We are accustomed to think of farmers as producers of food. But the future of farmers might be quite different; being able to produce environmentally friendly fuels and revolutionary new bio plastics for packaging and automotive industries.
Already, oil prices have risen significantly, and soon they may even double. The oil will certainly not end, but all the major oil sources are in principle known, the availability is decreasing rapidly, while oil consumption including Asia is rising as a result of industrialization. It is for environmental reasons entirely necessary that we, as soon as possible, put man’s ruthless exploitation of nature on the back shelf. Before that happens, it is important to have developed new fuels and materials that can replace oil.
Research in this area is intense in the world. Several products are already commercially viable or waiting to break through.
For example, PLA, polylactic acid, is a plastic which can be used for food packaging, clothing and biological implants. First, the PLA compete on price, and you can use the environmental argument, among other things, that the packages bio degradable. Environmental friendliness has proved so attractive that consumers are willing to pay a higher price for the goods. PLA is made from corn, but it is just as easy to make from wheat or sugar beet. To the recovered starch is added bacteria that ferment lactic acid as presented in turn polymerized to plastic.
Manufacture of bio plastics and PLA is still too expensive but several products are lined up, including a bio plastic with similar characteristics to the plastic in PET bottles.
Sugar beets can be used for much more than sugar: Plastic, ethanol for automotive fuel and de-icing, to name a few.
Sugar beets are interesting for the production of ethanol as an environmentally friendly fuel. Even traditionally planted and harvested sugar beets can be used as a feedstock for ethanol. Ethanol is expected to come down to a price of about forty cents per litre. This is lower than the production cost of the equivalent amount of gasoline. With the two-year high-yielding, sugar beet, would position the ethanol fuel market strengthened even more.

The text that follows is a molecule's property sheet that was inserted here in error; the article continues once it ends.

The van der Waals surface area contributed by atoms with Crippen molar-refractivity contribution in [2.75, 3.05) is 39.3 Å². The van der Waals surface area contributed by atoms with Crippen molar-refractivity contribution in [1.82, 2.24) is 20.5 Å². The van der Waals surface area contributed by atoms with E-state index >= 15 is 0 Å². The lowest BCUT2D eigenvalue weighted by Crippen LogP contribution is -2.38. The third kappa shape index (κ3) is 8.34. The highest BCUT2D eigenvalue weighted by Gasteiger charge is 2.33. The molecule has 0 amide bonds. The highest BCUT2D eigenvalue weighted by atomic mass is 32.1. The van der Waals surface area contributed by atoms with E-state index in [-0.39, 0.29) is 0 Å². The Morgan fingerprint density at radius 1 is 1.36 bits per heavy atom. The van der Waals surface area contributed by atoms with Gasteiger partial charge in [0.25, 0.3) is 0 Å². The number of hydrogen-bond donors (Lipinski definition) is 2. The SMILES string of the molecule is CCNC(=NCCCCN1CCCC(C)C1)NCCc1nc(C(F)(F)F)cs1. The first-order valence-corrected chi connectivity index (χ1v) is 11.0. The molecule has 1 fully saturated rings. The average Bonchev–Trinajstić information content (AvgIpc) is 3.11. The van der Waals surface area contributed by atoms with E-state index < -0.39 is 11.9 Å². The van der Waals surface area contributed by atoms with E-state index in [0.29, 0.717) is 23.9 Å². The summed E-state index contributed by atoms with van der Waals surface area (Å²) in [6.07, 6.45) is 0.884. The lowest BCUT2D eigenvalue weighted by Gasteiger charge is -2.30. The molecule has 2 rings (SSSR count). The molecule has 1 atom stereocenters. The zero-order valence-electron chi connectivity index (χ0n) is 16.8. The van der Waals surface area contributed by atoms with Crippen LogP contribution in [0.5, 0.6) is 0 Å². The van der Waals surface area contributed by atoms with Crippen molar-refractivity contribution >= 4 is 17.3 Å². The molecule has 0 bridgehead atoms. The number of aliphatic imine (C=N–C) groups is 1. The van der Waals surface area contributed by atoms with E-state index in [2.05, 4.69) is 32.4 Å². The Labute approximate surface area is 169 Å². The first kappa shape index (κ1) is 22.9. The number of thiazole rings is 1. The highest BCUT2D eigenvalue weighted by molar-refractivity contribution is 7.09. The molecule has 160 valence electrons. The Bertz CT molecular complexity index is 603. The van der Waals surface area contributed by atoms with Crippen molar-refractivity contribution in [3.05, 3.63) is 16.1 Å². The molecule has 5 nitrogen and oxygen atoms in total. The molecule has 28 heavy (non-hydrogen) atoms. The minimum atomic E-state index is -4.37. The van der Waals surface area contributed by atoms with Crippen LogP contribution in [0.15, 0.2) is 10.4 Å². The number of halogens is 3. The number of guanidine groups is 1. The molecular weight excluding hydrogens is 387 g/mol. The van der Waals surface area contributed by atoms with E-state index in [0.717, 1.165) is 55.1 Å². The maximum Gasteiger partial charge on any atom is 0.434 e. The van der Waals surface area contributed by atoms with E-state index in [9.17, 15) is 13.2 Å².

Sugar beets can be important also to remove most of the salt from our winter roads. Already last winter they tested SNRA a mixture of beet powder and salt. Testing was conducted on closed roads and passed off so well that the tests will continue this winter on open roads. Beet powder mixture lowered the freezing point and remained longer on the road than the salt.
Although lubricants can be replaced with bio-based oils, by genetically modify Crambe, a relatively unknown plant not used for food purposes, shows quality lubricating oils that can only be compared with the high-quality spermaceti found in sperm whales head.
There is a very large industrial interest in this herbal oil. It can withstand high temperatures, resists oxidation and rarely needs replacing.
Industrial hemp is another product with a bright future. The plant’s long fibres can handle heavy loads suitable as a filler and reinforcement in plastics, paper and fibres for fabrics. Moreover, it is fast growing and can produce several harvests a year.
German car makers; Mercedes, Audi and BMW, have about 20 kg of hemp in their doors and dashboards.
The total area of agricultural crops cannot be greater, but the yield may increase. Given the environment and the economy shouldn’t we promote these alternative goods?
If we also develop alternative energy sources such as solar, wind and wave energy so that they may be economically competitive with conventional energy, there is hope for a bright future for Mother Earth.